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Title: Learning to fail : the tragedy of T.H White’s romance fantasy the once and future king
Authors: Leong, Darryl Kah Ming
Keywords: DRNTU::Humanities::Literature::English
Issue Date: 2014
Abstract: When Cornelia Funke, best-selling author of teenage fantasy fiction, calls The Once and Future King (OFK) the “book of a lifetime”, she meant it in both senses of the phrase. To her, reading White’s novel was a unique and life-changing experience that planted the seeds for her eventual writing career. But she also paid homage to White’s depiction of the entire life story of King Arthur from his youth to his death. It is a “book that grows up” together with its main protagonist, beginning with youthful idealism and gradually maturing towards its tragic denouement (Lupeck 213). It is no secret that White based his fantasy on Thomas Malory’s Arthurian romance Le Morte d’Arthur, having written his bachelor’s thesis on it, but he was not interested in merely re-telling the Arthurian myth. In 1938, White wrote to a friend recounting his excitement, whilst re-reading Malory, at discovering that “(a) The thing was a perfect tragedy, with a beginning, a middle and an end implicit in the beginning and (b) the characters were real people with recognisable reactions which could be forecast” (White 86). However, those were not effectively achieved by Malory and so he set about “the task of interpreting Le Morte d’Arthur for the modern reader, particularly for the young and inexperienced reader who needed to be drawn in to what is still for many people at the present day an inaccessible work” (Brewer 18). This endeavour materialised in a five part volume of works, each depicting an important segment of King Arthur’s development, like the five acts of a Shakespearean tragedy. However, this was eventually published, due to post-war scarcity of resources, as a four-part volume. The last book, The Book of Merlyn, was left out, but not before White transferred key scenes into The Sword in the Stone, the first book of the volume, as well as others. White named his volume of works “The Once and Future King” after the inscription of Arthur’s tombstone in Malory’s compilation: ‘Hic iacet Arthurus, rex quondam rexque futurus’, which translates to ‘Here lies Arthur, the once and future king’. But while Malory’s work was a compilation of various Arthurian romances, White’s was an endeavour to “bridge the gap between medieval ways of thinking and our own” (Brewer 19).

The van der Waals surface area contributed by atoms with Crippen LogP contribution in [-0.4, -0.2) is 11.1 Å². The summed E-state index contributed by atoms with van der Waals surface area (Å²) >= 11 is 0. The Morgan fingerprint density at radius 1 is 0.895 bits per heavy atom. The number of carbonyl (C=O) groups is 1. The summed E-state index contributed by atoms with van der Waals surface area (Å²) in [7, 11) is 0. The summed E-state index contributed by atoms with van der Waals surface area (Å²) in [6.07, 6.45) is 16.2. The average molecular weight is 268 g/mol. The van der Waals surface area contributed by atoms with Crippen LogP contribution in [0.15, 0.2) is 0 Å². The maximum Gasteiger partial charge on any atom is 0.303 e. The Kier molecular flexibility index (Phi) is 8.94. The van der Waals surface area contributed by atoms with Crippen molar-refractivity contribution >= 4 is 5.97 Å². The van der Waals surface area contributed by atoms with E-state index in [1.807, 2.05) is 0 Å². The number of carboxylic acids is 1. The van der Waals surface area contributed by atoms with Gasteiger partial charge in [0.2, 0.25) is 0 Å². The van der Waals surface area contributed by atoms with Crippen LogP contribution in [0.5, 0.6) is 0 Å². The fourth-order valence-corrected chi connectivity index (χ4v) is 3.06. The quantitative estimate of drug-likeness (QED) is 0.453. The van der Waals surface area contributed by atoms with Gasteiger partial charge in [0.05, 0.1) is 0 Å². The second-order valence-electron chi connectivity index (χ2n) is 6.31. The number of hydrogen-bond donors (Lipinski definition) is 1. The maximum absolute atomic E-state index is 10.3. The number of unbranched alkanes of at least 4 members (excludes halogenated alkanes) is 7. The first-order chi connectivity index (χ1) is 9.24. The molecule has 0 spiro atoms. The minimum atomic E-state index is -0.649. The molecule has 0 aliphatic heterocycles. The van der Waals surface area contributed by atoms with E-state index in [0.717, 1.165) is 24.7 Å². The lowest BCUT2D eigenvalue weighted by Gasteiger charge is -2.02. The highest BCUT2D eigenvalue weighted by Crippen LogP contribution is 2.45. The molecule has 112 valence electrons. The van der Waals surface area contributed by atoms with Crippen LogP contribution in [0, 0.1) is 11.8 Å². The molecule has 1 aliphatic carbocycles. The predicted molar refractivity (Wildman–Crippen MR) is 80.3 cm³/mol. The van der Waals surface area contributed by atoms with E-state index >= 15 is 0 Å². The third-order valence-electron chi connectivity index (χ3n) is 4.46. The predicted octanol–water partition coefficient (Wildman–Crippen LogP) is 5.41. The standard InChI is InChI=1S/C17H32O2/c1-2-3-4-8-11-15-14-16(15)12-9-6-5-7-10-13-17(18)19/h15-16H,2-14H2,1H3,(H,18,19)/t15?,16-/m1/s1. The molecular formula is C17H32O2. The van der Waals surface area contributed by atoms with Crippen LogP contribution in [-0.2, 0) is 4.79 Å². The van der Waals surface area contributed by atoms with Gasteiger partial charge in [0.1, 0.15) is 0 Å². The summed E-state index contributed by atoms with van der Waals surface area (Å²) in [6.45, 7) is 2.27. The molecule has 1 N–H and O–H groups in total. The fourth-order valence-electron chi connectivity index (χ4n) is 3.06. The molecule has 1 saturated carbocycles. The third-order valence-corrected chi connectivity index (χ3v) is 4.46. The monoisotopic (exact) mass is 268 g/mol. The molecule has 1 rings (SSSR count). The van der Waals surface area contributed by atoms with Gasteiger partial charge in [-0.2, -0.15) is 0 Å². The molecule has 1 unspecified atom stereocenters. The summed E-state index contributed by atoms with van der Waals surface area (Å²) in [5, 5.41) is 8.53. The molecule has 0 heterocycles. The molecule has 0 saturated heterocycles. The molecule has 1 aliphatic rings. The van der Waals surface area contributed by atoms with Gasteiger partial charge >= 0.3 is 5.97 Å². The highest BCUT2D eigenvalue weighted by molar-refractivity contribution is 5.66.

Rights: Nanyang Technological University
Fulltext Permission: restricted
Fulltext Availability: With Fulltext
Appears in Collections:HSS Student Reports (FYP/IA/PA/PI)

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